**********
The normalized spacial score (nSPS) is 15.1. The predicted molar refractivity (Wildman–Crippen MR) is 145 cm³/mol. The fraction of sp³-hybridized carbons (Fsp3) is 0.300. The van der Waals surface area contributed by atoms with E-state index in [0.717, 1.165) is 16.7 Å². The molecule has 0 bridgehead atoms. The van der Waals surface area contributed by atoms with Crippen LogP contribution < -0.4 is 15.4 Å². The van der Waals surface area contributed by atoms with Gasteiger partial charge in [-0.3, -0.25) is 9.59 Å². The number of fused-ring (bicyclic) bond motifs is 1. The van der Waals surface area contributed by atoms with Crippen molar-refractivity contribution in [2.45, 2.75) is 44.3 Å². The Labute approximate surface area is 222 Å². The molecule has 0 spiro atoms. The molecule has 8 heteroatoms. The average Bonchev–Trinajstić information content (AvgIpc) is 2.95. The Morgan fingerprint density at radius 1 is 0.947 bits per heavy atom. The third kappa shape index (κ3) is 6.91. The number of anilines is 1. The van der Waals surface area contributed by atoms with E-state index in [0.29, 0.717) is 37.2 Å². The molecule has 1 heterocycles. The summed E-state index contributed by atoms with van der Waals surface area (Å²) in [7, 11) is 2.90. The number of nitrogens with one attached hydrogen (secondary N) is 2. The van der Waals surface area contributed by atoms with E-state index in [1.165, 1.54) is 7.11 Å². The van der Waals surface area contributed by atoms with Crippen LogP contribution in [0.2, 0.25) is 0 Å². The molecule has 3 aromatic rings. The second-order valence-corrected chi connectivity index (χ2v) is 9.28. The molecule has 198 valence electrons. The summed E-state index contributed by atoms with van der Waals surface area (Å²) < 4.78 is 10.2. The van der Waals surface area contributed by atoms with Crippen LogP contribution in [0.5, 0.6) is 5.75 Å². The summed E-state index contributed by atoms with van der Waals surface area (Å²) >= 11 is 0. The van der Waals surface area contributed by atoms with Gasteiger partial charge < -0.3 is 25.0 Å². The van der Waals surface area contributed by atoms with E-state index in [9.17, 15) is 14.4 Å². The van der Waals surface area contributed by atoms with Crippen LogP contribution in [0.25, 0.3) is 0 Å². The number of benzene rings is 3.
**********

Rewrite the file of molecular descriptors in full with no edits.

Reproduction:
The normalized spacial score (nSPS) is 15.1. The predicted molar refractivity (Wildman–Crippen MR) is 145 cm³/mol. The fraction of sp³-hybridized carbons (Fsp3) is 0.300. The van der Waals surface area contributed by atoms with E-state index in [0.717, 1.165) is 16.7 Å². The molecule has 0 bridgehead atoms. The van der Waals surface area contributed by atoms with Crippen LogP contribution < -0.4 is 15.4 Å². The van der Waals surface area contributed by atoms with Gasteiger partial charge in [-0.3, -0.25) is 9.59 Å². The number of fused-ring (bicyclic) bond motifs is 1. The van der Waals surface area contributed by atoms with Crippen molar-refractivity contribution in [2.45, 2.75) is 44.3 Å². The Labute approximate surface area is 222 Å². The molecule has 0 spiro atoms. The molecule has 8 heteroatoms. The average Bonchev–Trinajstić information content (AvgIpc) is 2.95. The Morgan fingerprint density at radius 1 is 0.947 bits per heavy atom. The third kappa shape index (κ3) is 6.91. The number of anilines is 1. The van der Waals surface area contributed by atoms with E-state index in [0.29, 0.717) is 37.2 Å². The molecule has 1 heterocycles. The summed E-state index contributed by atoms with van der Waals surface area (Å²) in [7, 11) is 2.90. The number of nitrogens with one attached hydrogen (secondary N) is 2. The van der Waals surface area contributed by atoms with E-state index in [1.165, 1.54) is 7.11 Å². The van der Waals surface area contributed by atoms with Crippen LogP contribution in [0.2, 0.25) is 0 Å². The molecule has 3 aromatic rings. The second-order valence-corrected chi connectivity index (χ2v) is 9.28. The molecule has 198 valence electrons. The summed E-state index contributed by atoms with van der Waals surface area (Å²) < 4.78 is 10.2. The van der Waals surface area contributed by atoms with Crippen LogP contribution in [0.5, 0.6) is 5.75 Å². The summed E-state index contributed by atoms with van der Waals surface area (Å²) >= 11 is 0. The van der Waals surface area contributed by atoms with Gasteiger partial charge < -0.3 is 25.0 Å². The van der Waals surface area contributed by atoms with E-state index in [9.17, 15) is 14.4 Å². The van der Waals surface area contributed by atoms with Crippen LogP contribution in [0.25, 0.3) is 0 Å². The number of benzene rings is 3.